As cases of the Coronavirus pandemic grip the nation with increasing intensity, Maharashtra constitutes for 1/3rd of the cases, hence severely overburdening the frontline warriors that work day-in and day-out to save the lives of people infected. In one such case, the frontliners of the Forest Department, along with the team at the Wildlife SOS Manikdoh Leopard Rescue Centre, saved the life of a drowning leopard from a 45-feet deep well in a village located near Junnar, Pune.
A nightly foraging routine took an unexpected turn, for the worst, when an adult male leopard fell into a well that was left uncovered in Otur village near Junnar in Maharashtra. Desperately trying to climb out of the deep well and splashing around in distress, the fate of the leopard was dwindling between deep waters and the inability to climb out. His distressed cries caught the attention of a group of sugarcane farmers that were around the well, and they immediately reached out to the Maharashtra Forest Department and the Wildlife SOS Rescue team to inform them about the serious situation at-hand.
Sugarcane farmers in Maharashtra, around the Junnar district, are regular attendees of the educational outreach efforts conducted by Wildlife SOS and Forest Department to encourage co-existence between leopards and villagers. It is owing to the villagers’ quick response to the situation and timely intervention of the rescue teams that the life of the leopard could be saved.
Assessing the sufficient amount of stress that the leopard must have undergone in his ordeal to escape the well, it was very important that the mounting crowd be immediately dispersed. A makeshift platform was lowered into the well and stabilised with the help of rescuers and helpful villagers, this platform would allow the leopard to climb out of the drowning water for temporary relief. Once the leopard had safely climbed onto the platform, a trap cage was lowered in and the leopard sensing that this was his only chance out, carefully entered the cage. The trap cage was gradually lifted out of the well, and this near-death situation with the leopard was averted.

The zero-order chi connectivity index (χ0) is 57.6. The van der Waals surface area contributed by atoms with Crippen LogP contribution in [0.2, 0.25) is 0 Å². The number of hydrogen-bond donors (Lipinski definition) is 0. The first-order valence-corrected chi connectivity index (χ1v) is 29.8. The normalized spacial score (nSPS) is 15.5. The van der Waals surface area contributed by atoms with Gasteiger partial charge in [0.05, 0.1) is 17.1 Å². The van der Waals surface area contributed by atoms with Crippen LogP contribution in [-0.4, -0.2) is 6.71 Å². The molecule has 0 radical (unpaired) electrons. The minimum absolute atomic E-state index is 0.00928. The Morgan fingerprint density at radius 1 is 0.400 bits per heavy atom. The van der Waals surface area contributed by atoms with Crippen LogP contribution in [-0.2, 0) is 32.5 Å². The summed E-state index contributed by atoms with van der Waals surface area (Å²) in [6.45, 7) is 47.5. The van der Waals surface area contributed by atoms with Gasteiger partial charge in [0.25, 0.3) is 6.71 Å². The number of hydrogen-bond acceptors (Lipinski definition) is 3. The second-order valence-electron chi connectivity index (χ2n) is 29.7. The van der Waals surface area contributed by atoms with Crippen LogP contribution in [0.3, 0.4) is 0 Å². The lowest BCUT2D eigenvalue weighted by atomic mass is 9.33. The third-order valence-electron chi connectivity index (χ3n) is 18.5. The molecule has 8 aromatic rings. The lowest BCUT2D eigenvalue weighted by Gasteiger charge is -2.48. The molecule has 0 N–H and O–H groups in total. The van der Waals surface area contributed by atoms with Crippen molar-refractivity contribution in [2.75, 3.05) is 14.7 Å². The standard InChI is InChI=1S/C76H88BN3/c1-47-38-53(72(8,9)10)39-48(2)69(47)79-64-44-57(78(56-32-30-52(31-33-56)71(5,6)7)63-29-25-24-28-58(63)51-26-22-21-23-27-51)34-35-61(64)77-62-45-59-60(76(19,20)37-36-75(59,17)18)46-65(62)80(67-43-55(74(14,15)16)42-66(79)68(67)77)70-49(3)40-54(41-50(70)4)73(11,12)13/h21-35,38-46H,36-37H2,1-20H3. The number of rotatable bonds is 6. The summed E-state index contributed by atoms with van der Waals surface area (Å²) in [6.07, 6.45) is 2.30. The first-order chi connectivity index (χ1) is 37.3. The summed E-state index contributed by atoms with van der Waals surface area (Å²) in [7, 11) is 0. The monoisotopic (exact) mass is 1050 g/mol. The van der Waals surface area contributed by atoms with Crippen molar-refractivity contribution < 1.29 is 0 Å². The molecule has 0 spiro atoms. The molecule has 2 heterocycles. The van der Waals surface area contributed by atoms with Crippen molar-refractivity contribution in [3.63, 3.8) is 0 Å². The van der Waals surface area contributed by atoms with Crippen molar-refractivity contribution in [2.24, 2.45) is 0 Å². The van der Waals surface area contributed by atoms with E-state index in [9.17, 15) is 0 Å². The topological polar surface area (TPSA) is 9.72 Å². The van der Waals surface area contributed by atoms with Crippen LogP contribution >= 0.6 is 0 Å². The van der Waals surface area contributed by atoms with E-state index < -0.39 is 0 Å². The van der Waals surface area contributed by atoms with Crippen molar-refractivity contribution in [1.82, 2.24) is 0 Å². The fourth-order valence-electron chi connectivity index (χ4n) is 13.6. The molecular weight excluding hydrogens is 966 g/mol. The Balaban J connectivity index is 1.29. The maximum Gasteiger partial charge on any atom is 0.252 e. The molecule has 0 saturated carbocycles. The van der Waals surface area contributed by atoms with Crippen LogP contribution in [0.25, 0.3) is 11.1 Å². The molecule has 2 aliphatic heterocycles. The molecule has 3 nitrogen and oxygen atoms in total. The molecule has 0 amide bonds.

Fortunately, the leopard, identified as a male leopard of about 7-8 years of age, was in perfect health condition despite the serious fall, as examined by our Wildlife Veterinary Officer, Dr. Nikhil Bangar. After being in temporary medical observation, the leopard was deemed fit to be released in the wild again!
Such rescue operations, indeed, require a lot of patience and courage considering the safety of the leopard in distress as well as the safety of the villagers and the rescue team. By saving the life of this leopard, the inevitable question comes into play – will the rapid and unplanned urbanisation ever slow down to strike a perfect balance between nature and development or will India’s wildlife continue to suffer the consequences of neglect?
Wildlife SOS is working dedicatedly towards reaching out to concerned authorities to fence the areas around open wells in order to avert serious incidents like this when wild animals find themselves battling for life. You can play an important role by signing the petition here!